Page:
Childhood literary exposure predicts adult character.

Philosophical training and belief predict intellectual efficacy.

This is not to say that one couldn't test these claims, only that I haven't seen such tests.

Link to post
Share on other sites
3 hours ago, TruthSeeker946 said:

Because the political application of the philosophy depends on what the majority think.

That was the best part of Atlas Shrugged when John Galt had to convince the majority before doing what he wanted

Link to post
Share on other sites
3 hours ago, TruthSeeker946 said:

The politics will only be fixed though if the moral aspects are successfully implemented by a significant portion of the population. That’s the issue. How do we reach that stage?

You start with yourself and let others manage themselves.

3 hours ago, TruthSeeker946 said:

Please could you put forward your Objectivist case against open borders? I’d love to hear it.

It would not be an Objectivist case. It would only be an objective case were I so inclined.

3 hours ago, TruthSeeker946 said:

My biggest fear regarding open borders is not the welfare state related arguments but the cultural impact and potential instability resulting from a multiracial/cultural society. I do not see how a free society can survive the cultural onslaught that would come from Arab and Asian nations in particular.

Consider, too, the role compulsory education contributes as an obstacle going forward.

If you're still intent on changing the world (or even just standing up for America) consider the advice provided in the hidden comment by William McRaven:

Spoiler

 

Spoiler

 

 

 

 

 

Edited by dream_weaver
Link to post
Share on other sites
58 minutes ago, Reidy said:

Empirical psychology is not exactly a part of philosophy, but the Objectivist writings make several assertions in this field without providing more than intuitive or anecdotal evidence:

Personality predicts sexual attraction.

Sexual attraction predicts personality.

Artistic taste predicts personality.

Personality predicts artistic taste.

Childhood literary exposure predicts adult character.

Philosophical training and belief predict intellectual efficacy.

This is not to say that one couldn't test these claims, only that I haven't seen such tests.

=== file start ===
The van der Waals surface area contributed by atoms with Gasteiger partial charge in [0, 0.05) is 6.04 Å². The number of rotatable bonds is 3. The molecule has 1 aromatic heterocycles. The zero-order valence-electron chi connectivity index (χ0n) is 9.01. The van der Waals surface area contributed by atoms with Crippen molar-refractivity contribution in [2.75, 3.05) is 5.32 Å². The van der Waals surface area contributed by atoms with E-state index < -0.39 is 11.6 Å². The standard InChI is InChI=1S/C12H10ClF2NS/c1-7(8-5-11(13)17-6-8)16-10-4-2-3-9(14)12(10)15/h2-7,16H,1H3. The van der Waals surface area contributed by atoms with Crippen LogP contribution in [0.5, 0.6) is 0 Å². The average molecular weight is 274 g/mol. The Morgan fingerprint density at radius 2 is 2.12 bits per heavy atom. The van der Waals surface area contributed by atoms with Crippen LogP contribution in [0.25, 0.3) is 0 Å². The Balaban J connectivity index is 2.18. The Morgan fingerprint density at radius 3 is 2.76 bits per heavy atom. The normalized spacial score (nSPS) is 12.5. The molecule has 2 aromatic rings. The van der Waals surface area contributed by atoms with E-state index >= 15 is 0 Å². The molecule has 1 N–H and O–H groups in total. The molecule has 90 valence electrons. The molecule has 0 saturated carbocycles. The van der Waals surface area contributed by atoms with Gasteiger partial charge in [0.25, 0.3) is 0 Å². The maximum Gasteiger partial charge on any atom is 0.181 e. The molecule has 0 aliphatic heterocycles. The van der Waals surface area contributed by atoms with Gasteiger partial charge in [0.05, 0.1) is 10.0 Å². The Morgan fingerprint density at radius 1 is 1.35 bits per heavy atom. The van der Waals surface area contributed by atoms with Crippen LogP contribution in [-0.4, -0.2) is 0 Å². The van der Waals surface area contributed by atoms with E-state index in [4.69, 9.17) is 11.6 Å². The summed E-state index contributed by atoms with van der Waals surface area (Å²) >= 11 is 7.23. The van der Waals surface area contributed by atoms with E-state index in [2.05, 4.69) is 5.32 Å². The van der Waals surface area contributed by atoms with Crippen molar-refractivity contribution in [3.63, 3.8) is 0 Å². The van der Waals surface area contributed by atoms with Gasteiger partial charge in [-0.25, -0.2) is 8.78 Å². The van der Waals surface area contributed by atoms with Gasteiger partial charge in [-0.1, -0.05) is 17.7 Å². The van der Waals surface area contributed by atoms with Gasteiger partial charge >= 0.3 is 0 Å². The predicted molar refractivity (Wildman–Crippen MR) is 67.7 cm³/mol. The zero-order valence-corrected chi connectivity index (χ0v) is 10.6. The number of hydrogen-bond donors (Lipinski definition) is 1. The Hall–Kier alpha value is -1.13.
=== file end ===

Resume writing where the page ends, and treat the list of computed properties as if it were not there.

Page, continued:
You've touched on one of my ongoing issues with Objectivism here. I am concerned that the philosophy leaves insufficent room for the complicated nature of psychology and how the subconscious and/or genetics/biological processes affects decision making/human behaviour.

You may have noticed I posted another question asking for any Objectivist writings on heuristics.

If my concern is misplaced, please could you or anyone explain why?

Sexual attraction is a good one. The Objectivist position on this has changed over time. Before, homosexuality was simply a case of holding the wrong premises. Now it is one's nature.

Even if it is true that ultimately we have free will and we have the final say on our actions, it seems to me that certain biological processes exert a bias on human behaviour; the pain of hunger exerting an incentive to eat food, orgasms to have sex, endorphins influencing behaviour, all the biological processes resulting from evolution and natural selection etc.

How does Objectivism approach these issues? For exmaple, what do you make of Jordan Peterson's point about the biological determinism, or at least bias, toward the creation of hierarchies?

Link to post
Share on other sites
5 hours ago, TruthSeeker946 said:

Clearly I am directing this more toward people who think the philosophy can be revised or at least expanded upon.

I don't believe Rand's philosophy is mine to revise or expand upon. I have, however, criticized her position regarding public property. And so I think her definition of capitalism is mistaken and partly accounts for some of our rifts when it comes to politics. 

Link to post